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Exaro: the value of investigative journalism

Exaro: the value of investigative journalism

In the wake of the events that lead to the on-going Leveson inquiry into press practices, one news organisation is attempting to prove that investigative journalism can be both ethical and capable of generating a profit. Conceived by Mark Watts, current Editor-in-Chief, PR executive Tim Pendry and media finance specialist David Baxter, is a subscription-based site that aims to eschew the “churnalism” that it claims dominates mainstream media outlets in favour of the rigorous investigative practices used by journalists of old. In the relatively short amount of time that has passed since the site’s launch in October 2011, Exaro has uncovered numerous scandals, including the widespread tax avoidance practiced by civil servants, which have subsequently been picked up by larger titles, including the Sunday Times and the Daily Mail.

The organisation makes no bones about its desire to turn the site into an economically viable business model, in contrast with other investigative titles such as the Bureau of Investigative Journalism. Exaro’s founders put forward the rather convincing argument that good journalism and rigorous investigation require a lot of time and a lot of money, but as a result the information unearthed is far more valuable than the content usually reported in the news. By paying a subscription fee the reader is able to access the exclusive information and articles that have been painstakingly investigated over a long period of time.

Despite this emphasis on the value of reliable information, Exaro demonstrates a certain unwillingness to place much faith in the average reader’s desire to pay for it. Such reluctance is perhaps understandable in an age where consumers are enticed by free online news articles at every turn. Professionals from the world of business and the City are the site’s target audience, as Exaro hopes to appeal to a readership that has already proven to be far more willing to pay for information than the general public. The organisation’s business model certainly convinced Jerome Booth, the hedge fund founder who has funded the entire project, in a move that seems to indicate that members of the business and economic world recognise the financial potential of well-researched information. Corporate subscriptions, of the kind that the Financial Times was able to attract, are more important to the financial success of the enterprise than those of individuals from the other demographic targeted by the Watts and his team, namely broadsheet readers tired of celebrity-based reporting and uncritical journalism.

The marriage of old and new, rigorous research and online data, could be the future of investigative journalism, and an attempt to produce a financially viable news outlet in the digital age is laudable. That said, Exaro’s desire to “investigate issues that are important to business in particular and to the public in general“ could be hampered by the organisation’s desire to court corporate interest. Should it begin to be seen as too niche, or as not engaging enough with the "ordinary" reader, then its claims to be providing socially valuable news could be compromised. As things stand, the organisation seems to have so far succeeded in its desire to apply the dogged determination of detective journalism to the vast amounts of data that remains ignored by mainstream media outlets. The question remains whether the wider public will show an interest in the project, and if the project will be able to continue to produce content that simultaneously attracts a specific, corporate audience and a more general readership, whilst achieving its goal of turning a profit within the next three years.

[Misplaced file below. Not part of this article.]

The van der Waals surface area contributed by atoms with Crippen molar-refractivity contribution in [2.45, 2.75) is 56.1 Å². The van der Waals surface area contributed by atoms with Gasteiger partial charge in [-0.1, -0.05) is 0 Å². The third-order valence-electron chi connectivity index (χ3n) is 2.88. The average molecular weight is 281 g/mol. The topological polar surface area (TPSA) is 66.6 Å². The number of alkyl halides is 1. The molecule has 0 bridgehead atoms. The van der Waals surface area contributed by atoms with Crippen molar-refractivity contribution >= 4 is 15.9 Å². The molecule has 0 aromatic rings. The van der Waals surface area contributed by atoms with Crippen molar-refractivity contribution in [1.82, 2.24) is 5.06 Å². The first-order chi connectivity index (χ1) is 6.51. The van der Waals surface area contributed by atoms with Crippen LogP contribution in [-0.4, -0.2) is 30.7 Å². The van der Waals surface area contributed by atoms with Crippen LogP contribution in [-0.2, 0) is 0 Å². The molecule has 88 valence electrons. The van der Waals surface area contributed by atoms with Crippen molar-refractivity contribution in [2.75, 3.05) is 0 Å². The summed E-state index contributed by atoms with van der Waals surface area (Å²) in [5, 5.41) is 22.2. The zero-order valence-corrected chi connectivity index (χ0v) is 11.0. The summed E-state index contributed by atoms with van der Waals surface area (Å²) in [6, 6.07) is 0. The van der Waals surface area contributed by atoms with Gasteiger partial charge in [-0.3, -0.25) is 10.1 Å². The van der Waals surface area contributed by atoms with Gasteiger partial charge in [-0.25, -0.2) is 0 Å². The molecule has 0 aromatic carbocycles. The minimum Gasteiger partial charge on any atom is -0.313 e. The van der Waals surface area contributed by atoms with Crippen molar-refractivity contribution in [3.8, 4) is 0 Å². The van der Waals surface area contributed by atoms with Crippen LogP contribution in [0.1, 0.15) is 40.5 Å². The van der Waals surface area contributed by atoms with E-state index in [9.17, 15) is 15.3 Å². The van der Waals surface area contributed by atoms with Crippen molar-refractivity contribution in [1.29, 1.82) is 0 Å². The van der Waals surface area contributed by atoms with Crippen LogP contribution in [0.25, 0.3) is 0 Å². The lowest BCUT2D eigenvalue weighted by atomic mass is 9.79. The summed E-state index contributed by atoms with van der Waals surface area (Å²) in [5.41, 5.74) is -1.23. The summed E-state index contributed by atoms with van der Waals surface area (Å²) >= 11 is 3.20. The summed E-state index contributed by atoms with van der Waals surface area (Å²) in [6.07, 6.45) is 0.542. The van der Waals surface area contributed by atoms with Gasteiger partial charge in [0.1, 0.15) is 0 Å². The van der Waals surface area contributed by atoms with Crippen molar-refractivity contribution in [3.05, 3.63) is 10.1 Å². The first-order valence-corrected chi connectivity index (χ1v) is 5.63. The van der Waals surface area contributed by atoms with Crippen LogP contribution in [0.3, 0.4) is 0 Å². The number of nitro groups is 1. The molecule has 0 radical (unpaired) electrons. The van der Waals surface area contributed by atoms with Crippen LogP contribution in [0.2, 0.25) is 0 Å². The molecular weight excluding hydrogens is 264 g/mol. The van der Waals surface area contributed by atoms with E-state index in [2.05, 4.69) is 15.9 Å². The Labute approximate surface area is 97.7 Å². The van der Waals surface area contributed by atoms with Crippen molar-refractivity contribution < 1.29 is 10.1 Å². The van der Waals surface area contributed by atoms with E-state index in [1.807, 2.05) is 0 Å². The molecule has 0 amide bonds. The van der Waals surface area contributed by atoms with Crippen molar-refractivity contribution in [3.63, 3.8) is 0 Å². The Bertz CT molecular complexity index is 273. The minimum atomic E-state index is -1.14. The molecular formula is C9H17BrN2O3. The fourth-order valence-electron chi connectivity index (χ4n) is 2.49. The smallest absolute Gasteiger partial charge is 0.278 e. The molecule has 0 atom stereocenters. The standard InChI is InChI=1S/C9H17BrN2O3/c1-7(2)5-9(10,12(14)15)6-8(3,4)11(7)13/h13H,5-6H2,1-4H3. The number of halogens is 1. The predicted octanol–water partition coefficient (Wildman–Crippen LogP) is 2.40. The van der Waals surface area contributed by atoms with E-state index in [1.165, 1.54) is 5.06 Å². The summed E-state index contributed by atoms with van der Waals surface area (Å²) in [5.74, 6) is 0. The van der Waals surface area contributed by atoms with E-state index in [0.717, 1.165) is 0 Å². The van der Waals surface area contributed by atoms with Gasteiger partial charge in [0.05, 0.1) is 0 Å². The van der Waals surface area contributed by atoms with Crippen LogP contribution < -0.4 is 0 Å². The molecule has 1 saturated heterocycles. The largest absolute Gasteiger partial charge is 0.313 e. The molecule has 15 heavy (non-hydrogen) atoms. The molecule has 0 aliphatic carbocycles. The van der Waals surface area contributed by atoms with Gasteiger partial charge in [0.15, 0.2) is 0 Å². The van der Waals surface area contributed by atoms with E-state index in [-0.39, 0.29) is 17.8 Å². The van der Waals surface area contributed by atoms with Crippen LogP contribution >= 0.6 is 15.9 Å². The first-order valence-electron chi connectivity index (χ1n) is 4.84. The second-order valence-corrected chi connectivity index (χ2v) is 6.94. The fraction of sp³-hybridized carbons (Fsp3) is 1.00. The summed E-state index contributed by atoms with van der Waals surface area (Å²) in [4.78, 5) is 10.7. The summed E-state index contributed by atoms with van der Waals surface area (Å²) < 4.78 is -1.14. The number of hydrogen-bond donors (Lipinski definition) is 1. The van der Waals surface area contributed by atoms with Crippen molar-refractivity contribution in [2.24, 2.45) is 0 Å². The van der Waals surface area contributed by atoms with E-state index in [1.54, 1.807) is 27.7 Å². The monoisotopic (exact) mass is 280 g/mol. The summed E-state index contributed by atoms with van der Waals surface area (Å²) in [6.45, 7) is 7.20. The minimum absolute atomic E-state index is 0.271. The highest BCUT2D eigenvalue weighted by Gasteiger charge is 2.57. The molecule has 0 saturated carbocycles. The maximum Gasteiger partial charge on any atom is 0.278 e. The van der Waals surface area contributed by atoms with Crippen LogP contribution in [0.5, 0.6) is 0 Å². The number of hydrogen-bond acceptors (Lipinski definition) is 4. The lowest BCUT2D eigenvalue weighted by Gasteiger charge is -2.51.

Sources: PressGazette, The Independent,, ExaroNews


Amy Hadfield


2012-06-25 17:10


Wed, 2012-06-27 11:30 — Tim Pendry (not verified)


For the record, the original conception was mine with two others who later dropped out of the executive process. Initial research and planning lasted several years with the time never quite right (until late 2010) for the level of risk. The concern (at that time) was the rise of dossier journalism and of ‘churnalism’ and the creators were much influenced by the analysis of Nick Davies and specific experiences of international affairs and of the confusion between the State and journalism through various ‘soft’ forms of influence. The vision was of an outlet that would be evidence-based and independent of official influence and that would use online techniques in order to develop a new business model that could finance investigations. The creators were never naïve about the difficulties.

David and Mark were invited into the project and this team, supported by Jenina Bas, developed it first to the point of investment and then through the start-up phase, initially under my guidance and then independently. They are now the executive team as the original source makes clear. By agreement, because of the potential (though never actuality) of conflict of interest, my and Jenina’s executive involvement (we were never involved in editorial) ended on March 31st of this year but I remain a non-executive director (with Jenina as alternate) and I have a significant passive minority shareholding (in a wholly personal capacity).

Having kick-started an important social experiment (and with considerable thanks to the investor who took on the financial risk out of a similar commitment to some unfashionable notions of truth-telling), I have now stood back entirely and allowed the executive and editorial team to get on with it. I have now returned entirely to my primary business of reputation management and will be re-launching the two businesses in that area (TPPR and PendryWhite) over the summer.


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